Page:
Excavations at Collison Bay, 2006
This is another intertidal dig – the Collison Bay site, which shares a lot of similarities with Kilgii Gwaay. Both sites date to about 9450 C14 years ago and contain buried deposits in primary context below the modern beach. While Kilgii Gwaay contains a rich organic assemblage, Collison Bay does not, though there is evidence for a brown palaeosol at varyiong depths. In and around that palaeosol are numerous pristine lithics: stones tools and flakes that are sharp and clearly have not een rolled on a beach. One of the striking things about these two sites is they show how a major event like a marine transgression can nonetheless leave intact cultural deposits. We suspect that much of this has to do with the local topography. Ideally, a bedrock rock rim allows for a small lagoon to form, creating an interlude of very low wave energy between when sea level rises over the site and when the full weight of waves can start to act on the surrounding shore. By the time the waves are able to penetrate, the archaeological materials are already several metres below low tide which affords quite a lot of protection.
As with Kilgii Gwaay, working in the intertidal zone poses certain challenges, such as having only a six hour window to work. In the case of Collison Bay, we compounded the issue by timing the project for when the best tides were in the middle of the night, which meant getting up at midnight and working to dawn in some cases (though we did have some good daytime digging as well). In this picture you can see we are using electric lights run off a generator while Cynthia does the hard work down on the beach; this is probably around 2.00 in the morning.
Parks Canada Underwater Archaeologist at Section Cove, 2006
Parks Canada has a great underwater archaeology unit. They have been coming out to dive on targets we’ve identified on the drowned terrestrial landscape of Haida Gwaii. This picture shows an archaeologist with a suction hose on the bottom near (though, sadly, not on) the target we identified at the outlet of the lake that formerly sat in Section Cove, near Huxley Island. This target is at about 33 metres below the surface, while the diver here is at about 27 metres down, so on a small bump above ancient landform of interest – not a place with zero potential, but not a huge amount either, we don’t think. The hose sucked out the bottom sediments into a mesh bag which could then be lifted by crane onboard the mother ship, and screened on deck. Therefore, it was not really a lift hose, but the system worked pretty well though as I say, it was not applied to the precise location of the high potential. In future years once this dive team perfects their procedures for working in this difficult location and at challenging depths we hope to find some very cool archaeological stuff dating to the terminal Pleistocene / end of the last ice age.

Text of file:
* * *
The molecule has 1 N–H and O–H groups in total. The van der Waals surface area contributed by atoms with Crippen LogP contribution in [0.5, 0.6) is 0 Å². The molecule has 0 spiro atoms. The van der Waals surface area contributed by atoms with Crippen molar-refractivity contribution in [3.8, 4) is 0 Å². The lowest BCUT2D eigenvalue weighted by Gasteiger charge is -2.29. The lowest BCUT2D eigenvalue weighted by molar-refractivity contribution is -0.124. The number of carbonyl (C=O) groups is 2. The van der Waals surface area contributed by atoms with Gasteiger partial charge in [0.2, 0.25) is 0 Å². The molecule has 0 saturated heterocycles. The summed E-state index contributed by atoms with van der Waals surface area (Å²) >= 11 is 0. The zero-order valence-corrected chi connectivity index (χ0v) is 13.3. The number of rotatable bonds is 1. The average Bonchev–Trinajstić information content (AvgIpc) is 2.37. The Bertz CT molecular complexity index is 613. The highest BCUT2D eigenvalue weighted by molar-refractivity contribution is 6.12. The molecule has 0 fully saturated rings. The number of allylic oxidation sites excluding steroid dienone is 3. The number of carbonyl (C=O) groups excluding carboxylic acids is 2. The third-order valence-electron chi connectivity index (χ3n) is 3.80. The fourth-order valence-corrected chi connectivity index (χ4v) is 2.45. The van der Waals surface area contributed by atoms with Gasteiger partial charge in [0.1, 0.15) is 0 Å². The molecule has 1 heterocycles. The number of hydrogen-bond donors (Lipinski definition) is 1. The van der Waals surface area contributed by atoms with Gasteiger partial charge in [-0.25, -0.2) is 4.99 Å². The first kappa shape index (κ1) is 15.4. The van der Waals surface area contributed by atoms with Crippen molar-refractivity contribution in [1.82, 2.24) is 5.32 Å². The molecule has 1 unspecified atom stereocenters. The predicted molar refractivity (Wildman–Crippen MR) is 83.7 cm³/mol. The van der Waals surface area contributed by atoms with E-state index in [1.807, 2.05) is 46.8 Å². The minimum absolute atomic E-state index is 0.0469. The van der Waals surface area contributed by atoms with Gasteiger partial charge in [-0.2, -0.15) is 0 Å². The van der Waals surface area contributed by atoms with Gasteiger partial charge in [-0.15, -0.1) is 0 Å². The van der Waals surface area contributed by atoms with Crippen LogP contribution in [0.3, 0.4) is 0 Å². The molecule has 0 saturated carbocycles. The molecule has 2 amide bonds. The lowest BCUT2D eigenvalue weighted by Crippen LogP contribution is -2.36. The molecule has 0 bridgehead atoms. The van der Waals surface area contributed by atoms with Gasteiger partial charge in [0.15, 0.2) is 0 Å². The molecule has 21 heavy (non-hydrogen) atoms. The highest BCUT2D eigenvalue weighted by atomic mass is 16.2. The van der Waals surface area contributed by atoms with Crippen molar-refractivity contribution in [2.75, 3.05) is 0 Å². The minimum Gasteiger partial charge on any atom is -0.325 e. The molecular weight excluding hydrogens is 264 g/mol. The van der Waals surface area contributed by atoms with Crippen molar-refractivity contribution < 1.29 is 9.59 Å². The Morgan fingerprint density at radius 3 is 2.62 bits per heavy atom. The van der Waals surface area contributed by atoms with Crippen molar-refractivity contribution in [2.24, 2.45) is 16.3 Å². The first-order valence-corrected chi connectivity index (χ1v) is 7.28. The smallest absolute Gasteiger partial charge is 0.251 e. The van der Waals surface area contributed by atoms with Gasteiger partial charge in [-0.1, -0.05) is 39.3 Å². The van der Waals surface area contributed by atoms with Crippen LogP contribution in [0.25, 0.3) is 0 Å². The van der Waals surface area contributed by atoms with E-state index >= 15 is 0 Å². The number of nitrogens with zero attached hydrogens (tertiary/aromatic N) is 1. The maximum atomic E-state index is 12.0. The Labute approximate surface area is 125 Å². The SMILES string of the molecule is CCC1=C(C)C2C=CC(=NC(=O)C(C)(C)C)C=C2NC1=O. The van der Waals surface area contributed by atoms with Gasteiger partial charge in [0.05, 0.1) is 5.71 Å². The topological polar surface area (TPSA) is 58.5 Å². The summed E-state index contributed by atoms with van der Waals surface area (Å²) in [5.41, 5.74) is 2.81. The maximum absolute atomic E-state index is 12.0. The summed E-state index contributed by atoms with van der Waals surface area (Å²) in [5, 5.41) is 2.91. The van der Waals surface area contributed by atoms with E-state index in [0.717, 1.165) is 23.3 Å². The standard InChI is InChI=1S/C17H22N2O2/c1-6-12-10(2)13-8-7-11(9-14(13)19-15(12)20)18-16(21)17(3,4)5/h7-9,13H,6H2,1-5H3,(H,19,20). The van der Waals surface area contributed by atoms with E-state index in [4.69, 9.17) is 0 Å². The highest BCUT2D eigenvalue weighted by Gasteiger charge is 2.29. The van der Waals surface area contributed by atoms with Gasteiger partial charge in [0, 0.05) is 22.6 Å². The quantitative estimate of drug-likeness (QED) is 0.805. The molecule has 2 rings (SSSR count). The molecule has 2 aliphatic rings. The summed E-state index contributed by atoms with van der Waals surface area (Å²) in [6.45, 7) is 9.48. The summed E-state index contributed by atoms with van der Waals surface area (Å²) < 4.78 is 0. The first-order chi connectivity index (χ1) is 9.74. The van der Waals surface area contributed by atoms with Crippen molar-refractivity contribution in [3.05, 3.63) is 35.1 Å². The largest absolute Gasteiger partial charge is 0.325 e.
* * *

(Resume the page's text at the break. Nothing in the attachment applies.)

Cowichan Spindle Whorl, ©National Museum of the American Indian, Smithsonian Institution (15/8959)
These seem to be squirreled away on the website in the “media releases” section at the Smithsonian! It is well worth getting the high-resolution images. There is one solid, NWC art page here (from where the lovely Cowichan spindle whorl to the left is from) but additionally here are high resolution pictures of:
an Alutiiq (Koniag) hunter’s hat, ca. 1950 Kodiak Island, Alaska (Spruce root, paint, glass beads, dentalium shells, wool cloth, sea lion whiskers National Museum of the American Indian, Smithsonian Institution Image: 6/9253)
Quinalt woman’s dentalia breastplate ca. 1880 Washington state (Hide, dentalium shells, glass beads, cordage National Museum of the American Indian, Smithsonian Institution Image: 2/7703)
Tlingit Rattle, ca. 1880 Alaska (Alder or maple wood, hide National Museum of the American Indian, Smithsonian Institution Image: 8/1650AQ)
Raven Steals the Sun (in blown glass! by Preston Singletary (Tlingit) Seattle, Washington, 2003)
This is a nice little animated demonstration of the massive glacial changes in Puget Sound, found via the Burke Museum’s nice Waterlines online exhibit, which is a history of the geo-engineering of Seattle.